I utilize my own shared recovery experience to provide compassionate recovery care and empower clients to a life of health and wellness.
My struggle with my eating disorder began when I was nine. Though behaviors came later, obsessive thoughts about food and my body had already been planted as seeds that would grow into an eating disorder. In high school, I began restricting and over-exercising, doing my best to hide my behaviors from everyone around me. Though I didn’t think I had a problem, I didn’t want anyone to know, either.
I engaged in behaviors in secret for years. It wasn’t until my eating disorder spiraled out of control during my freshman year of college that I had to face the disorder head-on. I began seeing an eating disorder therapist and dietitian the summer after freshman year. But despite efforts to stay in school while in recovery, I remained unwell and my dad pulled me out of my first semester of sophomore year early to admit me to a day treatment program at home.
Over the last ten years, I’ve admitted to every level of care at different points in my recovery process. I wish that my first treatment admission had been the last, but my story unfolded differently. I wouldn’t change it, though. Each treatment stay has taught me invaluable lessons and skills that have allowed me to flourish in this new stage of recovery.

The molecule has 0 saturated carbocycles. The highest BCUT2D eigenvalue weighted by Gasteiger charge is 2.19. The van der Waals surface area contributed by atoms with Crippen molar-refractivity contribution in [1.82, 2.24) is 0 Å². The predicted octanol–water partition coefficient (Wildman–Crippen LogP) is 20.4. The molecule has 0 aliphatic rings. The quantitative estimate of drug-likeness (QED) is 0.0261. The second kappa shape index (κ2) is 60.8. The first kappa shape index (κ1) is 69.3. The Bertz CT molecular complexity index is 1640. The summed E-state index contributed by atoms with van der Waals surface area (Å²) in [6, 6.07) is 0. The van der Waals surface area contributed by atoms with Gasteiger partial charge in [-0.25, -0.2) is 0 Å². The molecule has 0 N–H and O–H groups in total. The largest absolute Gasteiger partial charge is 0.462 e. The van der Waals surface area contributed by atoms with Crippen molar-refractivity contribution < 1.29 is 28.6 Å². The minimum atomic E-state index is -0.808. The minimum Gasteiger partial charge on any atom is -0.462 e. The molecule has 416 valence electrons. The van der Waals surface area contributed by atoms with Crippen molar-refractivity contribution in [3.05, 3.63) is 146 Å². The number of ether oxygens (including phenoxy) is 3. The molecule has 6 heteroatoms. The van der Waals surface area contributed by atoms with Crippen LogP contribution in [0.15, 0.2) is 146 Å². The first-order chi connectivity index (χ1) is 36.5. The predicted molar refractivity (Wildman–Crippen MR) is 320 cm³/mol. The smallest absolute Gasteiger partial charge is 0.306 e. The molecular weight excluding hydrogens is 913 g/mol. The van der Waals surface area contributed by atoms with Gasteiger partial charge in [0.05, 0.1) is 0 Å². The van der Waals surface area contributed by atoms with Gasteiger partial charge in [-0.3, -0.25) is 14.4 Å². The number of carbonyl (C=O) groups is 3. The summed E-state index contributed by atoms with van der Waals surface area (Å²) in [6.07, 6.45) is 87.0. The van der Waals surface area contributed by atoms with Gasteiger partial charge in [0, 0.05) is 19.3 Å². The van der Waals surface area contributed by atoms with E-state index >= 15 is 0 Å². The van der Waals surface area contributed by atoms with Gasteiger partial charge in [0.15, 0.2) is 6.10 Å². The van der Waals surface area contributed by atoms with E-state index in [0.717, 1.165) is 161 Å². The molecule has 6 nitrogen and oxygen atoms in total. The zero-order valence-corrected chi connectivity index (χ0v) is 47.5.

Yes. There was a moment last year at my sickest when I was truly scared of what could happen. And I’m so, so grateful for that fear. It was critical in teaching me that I wanted to live more than I wanted the vacant promises my eating disorder made. The fear became a cataclysm of sorts for my eating disorder. The beginning of the end of my illness, and the beginning of true dedication to recovery.
When I’m overwhelmed with shame, I like to journal out the thoughts I’m having and defuse from them. Defusion is a technique from Acceptance and Commitment Therapy (ACT) that helps put distance between yourself and your thoughts or feelings. “I am a bad person” becomes “I am having the thought that I’m a bad person.” I write every single shameful thought I’m having in the moment out like this, almost as a litany. Sometimes I’ll write the same thought more than once if it’s powerful and recurring. The litany helps me see every shameful thought as just that — a thought. Once it’s words on paper, the feeling of shame loses its power over me.
Yes! The Intuitive Eating workbook is phenomenal. I also highly recommend the book Diana, Herself by Martha Beck. While it is not a book about recovery, it’s about connecting with our sense of self, our inner knowing, and our ability to trust ourselves. It was instrumental in helping me reframe my power and agency in my recovery.
One day, you will wake up and you will not measure out your breakfast. When you take a bite, the calculator in your head will be silent. You’ll forget it ever existed. When your friend invites you for coffee, you’ll have a cappuccino and laugh when the froth covers your lips and your smile will reach your eyes this time. You will be present. Your body will feel like home.
Recovering is the kindest thing you will ever do for yourself. It is also the hardest thing you will ever do. But it will be worth it. There is a beautiful life on the other side of it all, waiting for you to come home to yourself.
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